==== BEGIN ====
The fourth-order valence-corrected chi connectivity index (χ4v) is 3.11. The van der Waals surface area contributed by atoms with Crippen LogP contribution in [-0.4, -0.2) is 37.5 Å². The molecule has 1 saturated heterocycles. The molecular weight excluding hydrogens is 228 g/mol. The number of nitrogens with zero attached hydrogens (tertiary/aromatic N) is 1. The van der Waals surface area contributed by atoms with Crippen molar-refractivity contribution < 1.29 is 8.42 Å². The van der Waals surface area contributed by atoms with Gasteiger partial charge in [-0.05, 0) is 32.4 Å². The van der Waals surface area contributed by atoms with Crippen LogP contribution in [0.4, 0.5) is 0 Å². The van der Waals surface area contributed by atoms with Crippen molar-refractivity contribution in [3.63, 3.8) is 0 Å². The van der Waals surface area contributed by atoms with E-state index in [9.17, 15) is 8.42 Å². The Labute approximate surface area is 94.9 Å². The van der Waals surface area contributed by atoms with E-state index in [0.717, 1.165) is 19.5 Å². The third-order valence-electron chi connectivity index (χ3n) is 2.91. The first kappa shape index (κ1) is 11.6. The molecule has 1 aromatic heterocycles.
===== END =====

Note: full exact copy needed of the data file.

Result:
The fourth-order valence-corrected chi connectivity index (χ4v) is 3.11. The van der Waals surface area contributed by atoms with Crippen LogP contribution in [-0.4, -0.2) is 37.5 Å². The molecule has 1 saturated heterocycles. The molecular weight excluding hydrogens is 228 g/mol. The number of nitrogens with zero attached hydrogens (tertiary/aromatic N) is 1. The van der Waals surface area contributed by atoms with Crippen molar-refractivity contribution < 1.29 is 8.42 Å². The van der Waals surface area contributed by atoms with Gasteiger partial charge in [-0.05, 0) is 32.4 Å². The van der Waals surface area contributed by atoms with Crippen LogP contribution in [0.4, 0.5) is 0 Å². The van der Waals surface area contributed by atoms with Crippen molar-refractivity contribution in [3.63, 3.8) is 0 Å². The van der Waals surface area contributed by atoms with E-state index in [9.17, 15) is 8.42 Å². The Labute approximate surface area is 94.9 Å². The van der Waals surface area contributed by atoms with E-state index in [0.717, 1.165) is 19.5 Å². The third-order valence-electron chi connectivity index (χ3n) is 2.91. The first kappa shape index (κ1) is 11.6. The molecule has 1 aromatic heterocycles.